Nonetheless, state governments and other state-based actors have significant leverage and can affect S&T-related economic development in their states and regions. The data in this chapter offer ample opportunities for exploratory analysis of variations among states and the interplay of education, R&D, and economic activity. The online state data tool (http://www.nsf.gov/statistics/seind14/chapter-8/interactive)—which includes the state data in this chapter plus, when available, additional data on state S&T over the past 20 years—enables readers to examine the relationships among the different indicators in the chapter.
Some examples of possible issues that could be explored with the current set of indicators include the following:
The data in this chapter cannot be expected to provide definitive answers to any of these questions. Additional data, well-defined theoretical models, and more refined geographical comparisons will be required as social scientists grapple with these complex relationships. But exploring relationships in the existing data via the online state data tool can stimulate policymakers and other stakeholders to think more broadly and deeply about the possible implications of strategies used to address state-level S&E policy topics.
The tool offers users the following capabilities:
The tables present estimates for the components that make up each indicator. Each table provides an average value for all states, labeled “United States.” For census-based data, the national average is the sum of numerator values for the 50 states and the District of Columbia divided by the sum of the denominator values. For sample-based data, the national totals were estimated directly, and the national average is the ratio of the estimated totals.
The values for most indicators are expressed as ratios or percentages to facilitate comparison between states that differ substantially in size. For example, an indicator of higher education achievement is not defined as the absolute number of degrees conferred in a state because less populous states are unlikely to have or need as extensive a higher education system as states with larger populations. Instead, the indicator is defined as the number of degrees per number of residents in the college-age cohort, which measures the intensity of educational services relative to the size of the resident population.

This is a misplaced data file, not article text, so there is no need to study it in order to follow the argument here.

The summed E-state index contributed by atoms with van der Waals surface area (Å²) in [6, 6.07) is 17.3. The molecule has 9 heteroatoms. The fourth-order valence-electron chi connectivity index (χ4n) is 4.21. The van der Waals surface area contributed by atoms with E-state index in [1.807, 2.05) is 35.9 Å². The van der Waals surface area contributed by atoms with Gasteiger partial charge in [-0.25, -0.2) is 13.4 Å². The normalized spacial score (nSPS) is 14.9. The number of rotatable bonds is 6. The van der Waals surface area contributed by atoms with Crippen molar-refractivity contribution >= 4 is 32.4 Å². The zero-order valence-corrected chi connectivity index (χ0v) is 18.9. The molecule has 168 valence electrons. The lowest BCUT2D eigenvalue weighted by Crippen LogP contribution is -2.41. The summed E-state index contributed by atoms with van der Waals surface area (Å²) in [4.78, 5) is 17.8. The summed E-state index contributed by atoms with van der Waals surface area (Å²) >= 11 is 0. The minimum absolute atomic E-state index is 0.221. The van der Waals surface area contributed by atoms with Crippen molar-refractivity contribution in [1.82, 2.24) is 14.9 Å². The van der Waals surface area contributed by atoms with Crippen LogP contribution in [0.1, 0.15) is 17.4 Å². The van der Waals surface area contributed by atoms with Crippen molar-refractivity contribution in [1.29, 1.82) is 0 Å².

Although data for Puerto Rico are reported whenever available, they frequently were collected by a different source, making it unclear whether the methodology used for data collection and analysis is comparable with that used for the states. For this reason, Puerto Rico was not listed with the states, not assigned a quartile value, and not displayed on the maps. Data for United States territories and protectorates—such as American Samoa, Guam, Northern Mariana Islands, and Virgin Islands—were available only on a sporadic basis and thus are not included.
Readers must exercise caution when evaluating the indicator values for the District of Columbia. Frequently, the indicator value for the District of Columbia is appreciably different from the indicator values for any of the states. The District of Columbia is unique because it is an urban region with a large federal presence and many universities. In addition, it has a large student population and provides employment for many individuals who live in neighboring states. Indicator values can be quite different depending on whether data attributed to the District of Columbia are based on where people live or where they work.
Six key elements are provided for each indicator. The first element is a map color coded to show in which quartile each state placed on that indicator for the latest year that data were available. This helps the reader quickly grasp geographic patterns. On the indicator maps, the darkest color indicates states that rank in the first or highest quartile, and white indicates states that rank in the fourth or lowest quartile. Cross-hatching indicates states for which no data are available.
The sample map (figure
The second element is a state distribution chart below the map, illustrating state values for the latest data year for that indicator (figure
The third element, at the bottom of the map box, is a short citation for the data source. The full citation appears under the table on the facing page.